Market imperfections, skills and total factor productivity: Firm-level evidence on Belgium and the Netherlands
Dr. Mark Vancauteren , Department of Economics, Hasselt University, Belgium
(paper with Sabien Dobbelaere)
This paper revisits the relationship between competition and total factor productivity by analyzing how the type and the degree of product and labor market imperfections affect different moments of total factor productivity distributions. Following the methodology developed in Dobbelaere and Mairesse (2013), we use an unbalanced panel of 5,285 firms over the period 2003-2011 in Belgium and 9,653 firms over the period 1999-2008 in the Netherlands to first classify 30 comparable manufacturing and service industries in 6 distinct regimes that differ in the type of competition prevailing in product and labor markets. In both countries, the dominant regime is one of imperfect competition in the product market and efficient bargaining in the labor market. We find important cross-country differences in the composition of industries making up the regimes and cross-country variation in the levels of product and labor market imperfection parameters within the dominant regime. We then provide clear descriptive evidence of total factor productivity distributional characteristics varying by the type of competition predominating in product and labor markets and to some extent by the degree of product and labor market imperfections. In both countries, average total factor productivity growth rates are found to be higher in high-skilled enterprises in all regimes, except for the regime characterized by perfect competition in both markets.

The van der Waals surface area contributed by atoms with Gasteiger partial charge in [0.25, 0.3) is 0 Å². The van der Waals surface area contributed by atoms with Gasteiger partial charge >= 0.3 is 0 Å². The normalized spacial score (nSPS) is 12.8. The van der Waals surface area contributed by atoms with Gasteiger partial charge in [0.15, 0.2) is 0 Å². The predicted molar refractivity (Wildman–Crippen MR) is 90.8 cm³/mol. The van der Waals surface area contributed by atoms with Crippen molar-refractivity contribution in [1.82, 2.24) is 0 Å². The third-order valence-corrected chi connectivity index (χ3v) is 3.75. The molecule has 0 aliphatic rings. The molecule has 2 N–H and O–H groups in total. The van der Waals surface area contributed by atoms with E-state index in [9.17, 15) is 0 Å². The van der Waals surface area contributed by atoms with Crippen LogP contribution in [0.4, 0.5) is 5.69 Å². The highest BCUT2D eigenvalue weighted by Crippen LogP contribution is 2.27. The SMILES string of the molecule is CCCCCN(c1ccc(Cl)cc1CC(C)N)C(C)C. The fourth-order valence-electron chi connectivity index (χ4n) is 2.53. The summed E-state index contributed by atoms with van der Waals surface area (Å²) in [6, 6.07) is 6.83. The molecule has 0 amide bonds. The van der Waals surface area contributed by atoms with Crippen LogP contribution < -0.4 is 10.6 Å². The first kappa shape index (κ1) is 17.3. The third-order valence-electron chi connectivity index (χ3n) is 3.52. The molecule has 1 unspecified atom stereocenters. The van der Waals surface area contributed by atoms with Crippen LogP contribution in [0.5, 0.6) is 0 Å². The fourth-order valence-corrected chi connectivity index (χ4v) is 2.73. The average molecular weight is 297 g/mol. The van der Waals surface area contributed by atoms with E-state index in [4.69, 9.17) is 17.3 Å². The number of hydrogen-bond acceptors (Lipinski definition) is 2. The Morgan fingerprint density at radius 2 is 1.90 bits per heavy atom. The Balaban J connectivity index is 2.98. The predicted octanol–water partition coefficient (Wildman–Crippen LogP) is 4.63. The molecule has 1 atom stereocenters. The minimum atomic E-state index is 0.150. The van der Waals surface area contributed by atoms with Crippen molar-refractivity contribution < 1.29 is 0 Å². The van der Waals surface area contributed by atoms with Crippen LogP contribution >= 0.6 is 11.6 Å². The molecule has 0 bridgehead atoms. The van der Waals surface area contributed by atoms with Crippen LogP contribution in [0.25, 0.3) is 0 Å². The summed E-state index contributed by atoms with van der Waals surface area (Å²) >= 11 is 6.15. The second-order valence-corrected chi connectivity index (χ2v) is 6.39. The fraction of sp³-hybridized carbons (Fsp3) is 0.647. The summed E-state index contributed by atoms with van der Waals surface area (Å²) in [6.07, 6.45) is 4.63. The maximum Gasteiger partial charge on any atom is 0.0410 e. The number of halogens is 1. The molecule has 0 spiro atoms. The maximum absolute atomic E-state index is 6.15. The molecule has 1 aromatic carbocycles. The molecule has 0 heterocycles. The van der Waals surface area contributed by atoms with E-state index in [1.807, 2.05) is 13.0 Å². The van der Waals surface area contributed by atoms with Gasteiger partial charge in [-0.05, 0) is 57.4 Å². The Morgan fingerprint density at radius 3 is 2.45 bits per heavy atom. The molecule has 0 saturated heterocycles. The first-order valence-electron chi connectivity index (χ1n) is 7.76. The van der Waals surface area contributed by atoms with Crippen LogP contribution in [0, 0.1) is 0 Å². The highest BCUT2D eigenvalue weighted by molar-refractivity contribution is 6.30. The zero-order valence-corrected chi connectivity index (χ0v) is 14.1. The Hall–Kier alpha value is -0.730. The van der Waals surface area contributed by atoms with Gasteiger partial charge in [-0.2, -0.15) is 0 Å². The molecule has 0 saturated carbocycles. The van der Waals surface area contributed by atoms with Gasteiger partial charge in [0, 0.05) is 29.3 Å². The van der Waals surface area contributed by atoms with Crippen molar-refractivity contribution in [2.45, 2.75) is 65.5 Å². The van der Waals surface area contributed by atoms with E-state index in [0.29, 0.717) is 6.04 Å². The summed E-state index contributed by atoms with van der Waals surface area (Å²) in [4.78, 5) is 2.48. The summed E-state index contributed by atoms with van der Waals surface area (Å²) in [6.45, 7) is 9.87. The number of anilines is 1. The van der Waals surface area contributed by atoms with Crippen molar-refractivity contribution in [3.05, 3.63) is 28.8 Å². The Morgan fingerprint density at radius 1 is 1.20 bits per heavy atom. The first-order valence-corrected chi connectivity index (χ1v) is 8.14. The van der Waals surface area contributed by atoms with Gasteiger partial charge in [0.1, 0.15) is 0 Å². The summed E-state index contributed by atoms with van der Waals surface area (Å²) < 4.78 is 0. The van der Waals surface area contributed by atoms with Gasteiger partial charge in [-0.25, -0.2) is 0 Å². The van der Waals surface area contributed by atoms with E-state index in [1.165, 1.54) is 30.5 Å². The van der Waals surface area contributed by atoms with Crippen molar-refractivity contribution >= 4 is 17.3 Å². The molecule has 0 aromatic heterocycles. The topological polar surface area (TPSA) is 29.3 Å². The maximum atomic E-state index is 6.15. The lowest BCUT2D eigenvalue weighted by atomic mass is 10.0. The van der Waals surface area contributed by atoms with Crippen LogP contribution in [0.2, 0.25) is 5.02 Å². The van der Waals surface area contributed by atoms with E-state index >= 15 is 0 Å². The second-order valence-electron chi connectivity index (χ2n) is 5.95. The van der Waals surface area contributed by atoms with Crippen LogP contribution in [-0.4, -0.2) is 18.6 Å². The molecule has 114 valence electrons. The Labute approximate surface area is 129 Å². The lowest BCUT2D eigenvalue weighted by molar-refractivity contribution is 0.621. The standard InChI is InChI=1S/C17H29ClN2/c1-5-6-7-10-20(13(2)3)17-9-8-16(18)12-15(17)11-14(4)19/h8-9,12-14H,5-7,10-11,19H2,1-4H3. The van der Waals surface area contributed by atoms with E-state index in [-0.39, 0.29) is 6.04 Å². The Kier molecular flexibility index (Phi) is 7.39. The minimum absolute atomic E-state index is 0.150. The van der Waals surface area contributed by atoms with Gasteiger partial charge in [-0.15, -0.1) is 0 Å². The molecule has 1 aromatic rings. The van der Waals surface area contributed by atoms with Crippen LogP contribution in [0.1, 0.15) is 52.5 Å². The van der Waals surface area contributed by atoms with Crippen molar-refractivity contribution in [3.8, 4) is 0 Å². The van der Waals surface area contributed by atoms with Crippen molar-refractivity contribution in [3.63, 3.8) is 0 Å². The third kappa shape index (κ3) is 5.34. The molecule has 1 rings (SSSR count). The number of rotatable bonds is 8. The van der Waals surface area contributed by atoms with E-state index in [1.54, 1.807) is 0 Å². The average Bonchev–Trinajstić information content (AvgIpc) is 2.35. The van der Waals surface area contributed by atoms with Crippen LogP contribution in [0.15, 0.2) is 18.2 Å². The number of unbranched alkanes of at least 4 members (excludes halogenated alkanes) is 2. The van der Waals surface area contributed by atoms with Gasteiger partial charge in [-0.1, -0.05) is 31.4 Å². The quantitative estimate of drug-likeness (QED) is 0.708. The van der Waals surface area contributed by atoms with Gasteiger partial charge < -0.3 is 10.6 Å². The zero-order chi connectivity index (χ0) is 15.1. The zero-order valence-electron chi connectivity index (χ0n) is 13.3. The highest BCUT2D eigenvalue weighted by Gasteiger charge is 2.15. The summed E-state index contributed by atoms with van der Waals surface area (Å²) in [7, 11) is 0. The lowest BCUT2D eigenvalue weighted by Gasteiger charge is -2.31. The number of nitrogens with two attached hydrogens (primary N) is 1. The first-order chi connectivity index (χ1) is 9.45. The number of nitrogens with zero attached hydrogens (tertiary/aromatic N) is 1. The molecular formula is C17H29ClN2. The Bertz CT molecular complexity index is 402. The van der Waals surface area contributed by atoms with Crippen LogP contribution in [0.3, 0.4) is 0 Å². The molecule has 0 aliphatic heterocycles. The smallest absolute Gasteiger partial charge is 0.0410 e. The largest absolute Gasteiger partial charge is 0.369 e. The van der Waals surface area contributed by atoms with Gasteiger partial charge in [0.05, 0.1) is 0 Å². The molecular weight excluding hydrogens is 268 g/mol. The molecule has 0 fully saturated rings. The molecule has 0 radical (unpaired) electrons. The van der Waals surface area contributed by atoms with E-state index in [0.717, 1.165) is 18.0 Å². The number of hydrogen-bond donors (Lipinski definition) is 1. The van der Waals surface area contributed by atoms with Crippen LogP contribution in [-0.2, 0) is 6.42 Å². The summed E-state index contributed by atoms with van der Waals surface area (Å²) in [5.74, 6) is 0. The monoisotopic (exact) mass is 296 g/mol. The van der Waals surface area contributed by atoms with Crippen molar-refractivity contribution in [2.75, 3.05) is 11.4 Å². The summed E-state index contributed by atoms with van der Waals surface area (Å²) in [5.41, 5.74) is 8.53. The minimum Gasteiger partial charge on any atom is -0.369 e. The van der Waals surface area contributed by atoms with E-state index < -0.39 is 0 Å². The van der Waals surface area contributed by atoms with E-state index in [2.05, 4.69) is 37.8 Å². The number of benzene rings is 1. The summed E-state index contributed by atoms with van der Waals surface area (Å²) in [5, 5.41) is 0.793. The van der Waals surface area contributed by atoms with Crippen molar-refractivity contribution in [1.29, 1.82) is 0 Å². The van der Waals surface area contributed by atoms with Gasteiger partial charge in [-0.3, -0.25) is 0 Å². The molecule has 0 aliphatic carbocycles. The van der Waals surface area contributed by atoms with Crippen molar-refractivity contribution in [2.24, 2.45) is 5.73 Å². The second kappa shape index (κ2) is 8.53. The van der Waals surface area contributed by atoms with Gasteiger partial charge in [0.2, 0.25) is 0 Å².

The paper can be downloaded from: http://www.nbb.be/doc/ts/publications/wp/wp267En.pdf
About the speaker
Dr. Mark Vancauteren is an Associate professor at the Department of Economics, Hasselt University, Belgium. He holds an M.A. and Ph.D. in Economics from the Université catholique de Louvain (UCL). He is also part-time researcher at Statistics Netherlands (CBS). His research interests focuses on microeconomic application on innovation using patent statistics, productivity measurement and international trade and heterogeneous firms.
Venue: Room C-1.07 (TS53)
Date: 25 March 2015
Time: 12:00 - 13:00